This chart will show me both my long term and short term training loads. It will also give me a numerical value to tell me how rested I am. It is up to me to find through trial and error how much stress I can handle before I need to rest and how much rest I need before I can race, but once I figure these numbers out I can use the chart to repeat those same numbers in the future.

So considering all these things I think it was smart to get the power meter. I have a mathematical brain and having hard numbers makes sense to me.

Tuesday, October 17, 2006

Gene Hamilton's Betterride

I went to Gene Hamilton's Betterride clinic this weekend in Fruita. I have always wanted to go to Fruita so the clinic gave me a great excuse to fly out there.

We flew to Salt Lake City then to Grand Junction. The views from the plane were amazing. I always thought Google earth looked fake but after flying over those mountains I stand corrected.

The mountains really do look cartoonish once you get to a certain height. How the land can be perfectly flat in one section then rise up into the crazy folds and peaks in another is incredible.

After we got off the plane we stopped at a pretty good coffee/sandwich place called La Paninoteca. The sandwiches were actually paninis. Now I not would call myself a panini man per se, but as far as paninis goes these weren't too bad. I got some spicey sausage that tasted pretty good. All of the ingredients were very fresh and of high quality.

After lunch we drove to Fruita and found a great place to stay for $45 bucks a night. The Balanced Rock motel looked a little sketchy on the outside, but the inside was really nice and clean. Our view overlooked the interstate and railroad tracks. The noise from the trucks and trains reminded me of home. :)

I picked up my bike at Over the Edge Bike shop. The guys there were great, and the shop is really nice. They did their best to get my 7 year old bent front derailleur adjusted properly. I think next time I will just rent one of their high end bikes. Shipping your bike to and from somewhere is a hassle.

Friday morning I got up early and rode my bike over to Reed park for the clinic.

Gene went over bike setup, body placement, vision, and wheelies. We did drills in the parking lot so we would feel comfortable while learning new stuff. If we had started on the trail then we would have probably been paying more attention to the trail than the skills we were learning.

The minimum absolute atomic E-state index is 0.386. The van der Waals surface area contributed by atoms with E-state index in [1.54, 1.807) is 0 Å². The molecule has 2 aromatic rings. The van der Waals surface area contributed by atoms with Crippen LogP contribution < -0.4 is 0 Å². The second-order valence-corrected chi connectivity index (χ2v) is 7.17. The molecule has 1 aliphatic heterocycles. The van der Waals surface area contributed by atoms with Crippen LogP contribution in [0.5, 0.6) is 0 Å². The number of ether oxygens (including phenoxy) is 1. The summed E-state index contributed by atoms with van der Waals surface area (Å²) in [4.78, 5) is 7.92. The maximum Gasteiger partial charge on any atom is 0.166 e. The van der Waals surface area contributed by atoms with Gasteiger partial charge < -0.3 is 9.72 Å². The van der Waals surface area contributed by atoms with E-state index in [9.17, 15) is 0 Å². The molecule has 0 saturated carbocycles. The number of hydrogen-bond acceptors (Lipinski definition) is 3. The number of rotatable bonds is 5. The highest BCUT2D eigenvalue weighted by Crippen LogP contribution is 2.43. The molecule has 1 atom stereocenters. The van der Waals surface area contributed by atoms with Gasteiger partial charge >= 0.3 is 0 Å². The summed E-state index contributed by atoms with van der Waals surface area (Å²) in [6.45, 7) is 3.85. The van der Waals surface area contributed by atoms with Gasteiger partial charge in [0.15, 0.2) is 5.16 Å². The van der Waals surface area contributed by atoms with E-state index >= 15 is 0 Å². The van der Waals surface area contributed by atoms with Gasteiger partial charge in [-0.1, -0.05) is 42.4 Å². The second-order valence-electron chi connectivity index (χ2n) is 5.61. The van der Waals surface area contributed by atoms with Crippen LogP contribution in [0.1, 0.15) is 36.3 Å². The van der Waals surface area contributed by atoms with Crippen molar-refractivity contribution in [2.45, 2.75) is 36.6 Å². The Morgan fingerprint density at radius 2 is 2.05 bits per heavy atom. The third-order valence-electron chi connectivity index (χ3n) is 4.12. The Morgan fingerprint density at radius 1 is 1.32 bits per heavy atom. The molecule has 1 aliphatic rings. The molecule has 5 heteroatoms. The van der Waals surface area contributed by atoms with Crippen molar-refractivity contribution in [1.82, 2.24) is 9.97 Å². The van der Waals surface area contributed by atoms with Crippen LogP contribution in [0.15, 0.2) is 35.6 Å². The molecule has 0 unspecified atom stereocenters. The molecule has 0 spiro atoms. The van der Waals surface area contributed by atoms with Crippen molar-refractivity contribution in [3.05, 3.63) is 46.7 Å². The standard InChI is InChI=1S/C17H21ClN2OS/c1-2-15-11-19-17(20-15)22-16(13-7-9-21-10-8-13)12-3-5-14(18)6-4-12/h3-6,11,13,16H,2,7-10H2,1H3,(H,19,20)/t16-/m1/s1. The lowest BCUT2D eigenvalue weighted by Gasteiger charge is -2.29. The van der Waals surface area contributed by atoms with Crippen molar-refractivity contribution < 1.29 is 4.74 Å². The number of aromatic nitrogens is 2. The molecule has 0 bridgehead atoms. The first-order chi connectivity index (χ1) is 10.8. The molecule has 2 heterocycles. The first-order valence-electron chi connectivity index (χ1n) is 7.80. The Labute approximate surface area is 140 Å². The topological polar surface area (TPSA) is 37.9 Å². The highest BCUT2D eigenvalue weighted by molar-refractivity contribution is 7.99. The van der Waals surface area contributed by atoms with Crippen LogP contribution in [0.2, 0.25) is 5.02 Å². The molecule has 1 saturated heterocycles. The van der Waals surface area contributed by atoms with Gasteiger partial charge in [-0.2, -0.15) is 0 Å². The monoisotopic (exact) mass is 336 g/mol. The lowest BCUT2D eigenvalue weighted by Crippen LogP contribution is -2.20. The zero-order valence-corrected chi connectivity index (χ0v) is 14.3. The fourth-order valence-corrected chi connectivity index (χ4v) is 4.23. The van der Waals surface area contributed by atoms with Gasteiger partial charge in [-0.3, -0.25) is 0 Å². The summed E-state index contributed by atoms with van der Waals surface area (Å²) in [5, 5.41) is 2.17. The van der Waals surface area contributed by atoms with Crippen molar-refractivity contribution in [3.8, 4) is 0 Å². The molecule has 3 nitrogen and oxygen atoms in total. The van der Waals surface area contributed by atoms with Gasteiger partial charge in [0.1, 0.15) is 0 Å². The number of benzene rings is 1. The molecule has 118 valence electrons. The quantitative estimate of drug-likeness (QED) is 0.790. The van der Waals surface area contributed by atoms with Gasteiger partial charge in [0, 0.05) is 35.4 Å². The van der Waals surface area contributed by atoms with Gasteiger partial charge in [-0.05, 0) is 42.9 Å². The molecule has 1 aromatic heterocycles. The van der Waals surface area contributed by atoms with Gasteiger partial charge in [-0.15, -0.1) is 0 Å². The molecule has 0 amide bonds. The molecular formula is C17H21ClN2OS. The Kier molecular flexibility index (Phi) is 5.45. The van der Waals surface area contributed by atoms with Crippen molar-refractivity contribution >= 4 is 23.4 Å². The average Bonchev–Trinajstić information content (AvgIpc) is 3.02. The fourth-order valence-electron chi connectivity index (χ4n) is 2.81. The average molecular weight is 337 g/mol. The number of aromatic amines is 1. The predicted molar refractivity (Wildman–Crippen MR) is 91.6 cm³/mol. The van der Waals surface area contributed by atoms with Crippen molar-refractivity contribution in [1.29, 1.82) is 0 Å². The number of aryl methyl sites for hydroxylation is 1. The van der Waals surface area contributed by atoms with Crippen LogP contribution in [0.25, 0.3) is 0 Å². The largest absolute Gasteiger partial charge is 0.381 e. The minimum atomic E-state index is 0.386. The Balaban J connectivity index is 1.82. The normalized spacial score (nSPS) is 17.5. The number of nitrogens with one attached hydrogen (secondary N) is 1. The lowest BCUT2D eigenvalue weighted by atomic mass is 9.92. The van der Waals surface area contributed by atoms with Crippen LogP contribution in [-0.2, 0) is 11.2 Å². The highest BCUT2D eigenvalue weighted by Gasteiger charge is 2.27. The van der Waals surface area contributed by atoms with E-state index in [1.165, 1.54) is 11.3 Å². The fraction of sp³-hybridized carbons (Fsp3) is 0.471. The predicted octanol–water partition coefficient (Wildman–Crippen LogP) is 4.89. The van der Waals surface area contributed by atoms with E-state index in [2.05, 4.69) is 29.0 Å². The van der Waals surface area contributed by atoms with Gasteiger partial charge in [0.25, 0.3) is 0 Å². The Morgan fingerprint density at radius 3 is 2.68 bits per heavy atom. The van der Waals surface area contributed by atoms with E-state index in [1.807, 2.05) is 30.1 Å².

I had a hard time looking up. I guess I normally look a couple feet in front of my wheel. I usually clear the first obstacle I am staring at, but if there is another obstacle immediately after the first obstacle then I just crash into the second obstacle and fall over. If I can force myself to keep my head up, then I am sure I will be more prepared for the things ahead of me.

Later that afternoon we drove over to Rustler's Loop and practiced the skills we learned on the trail. It was great having Gene giving you advice as we rode. He also stopped several times and had us play around on some interesting trail features.

Friday night all the campers went to Fiesta Guadalajara for some Mexican food. It was nice sitting around talking getting to know each other off the bike. The food was excellent and the margaritas were even better.

Saturday the rains came down. We ended up in small covered parking pad in Grand Junction. It was freezing but it was better than sitting around in my hotel. Gene taught us about cornering, step ups, bunny hops, and switchbacks. My cornering has gotten really crappy lately so I was really happy to learn how to corner correctly.

We practiced cornering by setting up a figure 8 out of orange plastic cones. Gene showed us how to weight our outside foot, lean the bike not the rider, apply counter pressure to the inside grip, lean forward with elbows out to weight the front tire, and most importantly look up and through the corner. It is hard to do all those things at one time so we practiced each piece at a time. I will need to do this drill a couple times a week for as long as I ride my bike.

Sunday we met again at Reed park.

The rain had stopped but the trails were still soaked. We spent a couple hours reviewing what we had learned the previous days and did some fun slalom runs in the parking lot. Again Gene showed us how much easier things are by keeping our head up and looking past the cones. I admit it was almost comical how much easier the slalom was when I stopped looking right in front of wheel.

Then we headed over to Rustler's again and practiced our cornering skills. We did repeats on this one long downhill. Gene would ride in front of and behind us giving us tips as we rode. It really helped solidify the things he taught us the day before.

Monday I woke up and didn't feel really good. I ended up taking my bike back to the bike shop early and spend the day exploring the Colorado National Monument with Amy.

It was a good decision and I had a great time.

I didn't get to ride any of the trails I wanted to but the clinic was better than I expected. I learned a bunch of drills that I can use to improve as a cyclist. It is going to be tough because I have so many bad habits to break. I feel confident that I can do it though now that I have the knowledge Gene gave me.